East Providence school officials eye more crossing guards

East Providence school officials eye more crossing guards


EAST PROVIDENCE — Though there have been no reported incidents or accidents, East Providence School Department officials have responded to parental complaints about changes to busing eligibility and walking distances by asking the police department to post three more crossing guards at busy intersections.

The school department has requested guards to be positioned at walks at Broadway and Warren Avenue, Pawtucket Avenue and St. Michael’s Court as well as Waterman Avenue and James Street.

“The plan the way it was drawn up was not adequate,” School Committee Chairman Charlie Tsonos said. “If they did not recognize the need, then the police department would not have responded to the request. It’s certainly a step in the right direction.”

Before school even started earlier this month, the EPPD’s traffic control unit added two crossing guards at the intersections of Pawtucket and Wilson Avenues for students walking to the Francis Elementary School along with another at Wannisett and Crescent View Avenues for students walking to Waddington Elementary.

The moves were made in response to changes adopted by the Budget Commission, which lengthened the distance requirements for children to able to receive bus privileges. Students in high school now must walk if they live within two miles of the building, middle schoolers within 1.5 miles and elementary students within 1 mile. The Budget Commission sought to save money on buses by eliminating or combining existing routes.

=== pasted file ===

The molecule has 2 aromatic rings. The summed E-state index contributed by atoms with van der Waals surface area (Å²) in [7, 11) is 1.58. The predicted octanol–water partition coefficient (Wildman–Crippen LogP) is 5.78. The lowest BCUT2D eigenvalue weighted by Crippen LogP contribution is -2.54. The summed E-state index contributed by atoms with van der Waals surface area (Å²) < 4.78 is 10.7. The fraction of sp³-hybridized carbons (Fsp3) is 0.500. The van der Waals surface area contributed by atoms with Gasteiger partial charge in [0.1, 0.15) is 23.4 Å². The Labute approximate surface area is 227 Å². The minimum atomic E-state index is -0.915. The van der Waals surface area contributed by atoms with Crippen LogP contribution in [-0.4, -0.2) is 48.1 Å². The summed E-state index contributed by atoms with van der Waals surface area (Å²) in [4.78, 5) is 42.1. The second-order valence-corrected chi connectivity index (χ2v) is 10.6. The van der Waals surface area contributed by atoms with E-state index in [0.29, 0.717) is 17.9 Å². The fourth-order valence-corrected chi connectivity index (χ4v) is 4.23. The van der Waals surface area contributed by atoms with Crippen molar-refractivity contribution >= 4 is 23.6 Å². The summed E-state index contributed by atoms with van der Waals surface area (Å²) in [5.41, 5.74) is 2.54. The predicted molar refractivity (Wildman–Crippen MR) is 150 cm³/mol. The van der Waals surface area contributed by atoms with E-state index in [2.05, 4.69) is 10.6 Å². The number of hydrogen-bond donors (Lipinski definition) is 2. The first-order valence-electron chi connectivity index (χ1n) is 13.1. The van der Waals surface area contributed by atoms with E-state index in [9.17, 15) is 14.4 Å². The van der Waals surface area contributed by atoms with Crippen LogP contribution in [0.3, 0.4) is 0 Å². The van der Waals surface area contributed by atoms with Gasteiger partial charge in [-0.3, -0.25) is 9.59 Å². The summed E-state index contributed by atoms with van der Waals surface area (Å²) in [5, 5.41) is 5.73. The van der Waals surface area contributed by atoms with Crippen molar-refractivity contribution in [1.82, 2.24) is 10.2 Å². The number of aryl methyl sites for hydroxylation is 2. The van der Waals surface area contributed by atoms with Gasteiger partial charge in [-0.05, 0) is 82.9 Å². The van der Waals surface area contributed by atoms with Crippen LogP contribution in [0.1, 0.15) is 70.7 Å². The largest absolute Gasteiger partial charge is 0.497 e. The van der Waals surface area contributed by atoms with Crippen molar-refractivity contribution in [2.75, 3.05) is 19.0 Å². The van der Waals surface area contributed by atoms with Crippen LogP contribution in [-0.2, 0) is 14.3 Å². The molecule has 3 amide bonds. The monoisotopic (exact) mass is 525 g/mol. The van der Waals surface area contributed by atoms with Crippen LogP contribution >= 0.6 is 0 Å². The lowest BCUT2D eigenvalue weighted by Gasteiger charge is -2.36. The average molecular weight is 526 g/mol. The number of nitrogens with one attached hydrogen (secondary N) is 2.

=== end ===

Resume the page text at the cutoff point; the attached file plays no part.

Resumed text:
“I met with school officials last week,” EPPD Chief Joseph Tavares confirmed. “We discussed the changes based on the bus routes having been cut back. We evaluated the safety of the locations based on the age of the children walking and the amount of traffic in the area and it was decided that we need to take appropriate action.”

Chief Tavares said one potential new guard has gone through the screening process and is eligible to begin training for the job. He also said the situation is fluid and that existing guards could be moved from low to high-traffic areas.

“There’s the possibility that we may look to replace crossing guards from one position to another, but, again, we continue to evaluate the situation,” the chief added. “This is a different year. The number of children walking and riding the bus has changed. We’re talking to the crossing guards for their feedback. But we’re not just relying on what they’re telling us. We’re observing the situation and we continue to evaluate it.”

If the three new crossing guards were to be added, the cost would be roughly $18,000, which tacked on to the two others already positioned brings the total of additional staffing for the 2012-13 term to $30,000.  The Budget Commission must approve the spending increase. The issue, however, does not appear on the body’s agenda for its Thursday, Sept. 20, meeting.

“I hope it goes through,” Chairman Tsonos added. “The safety of the children is paramount.”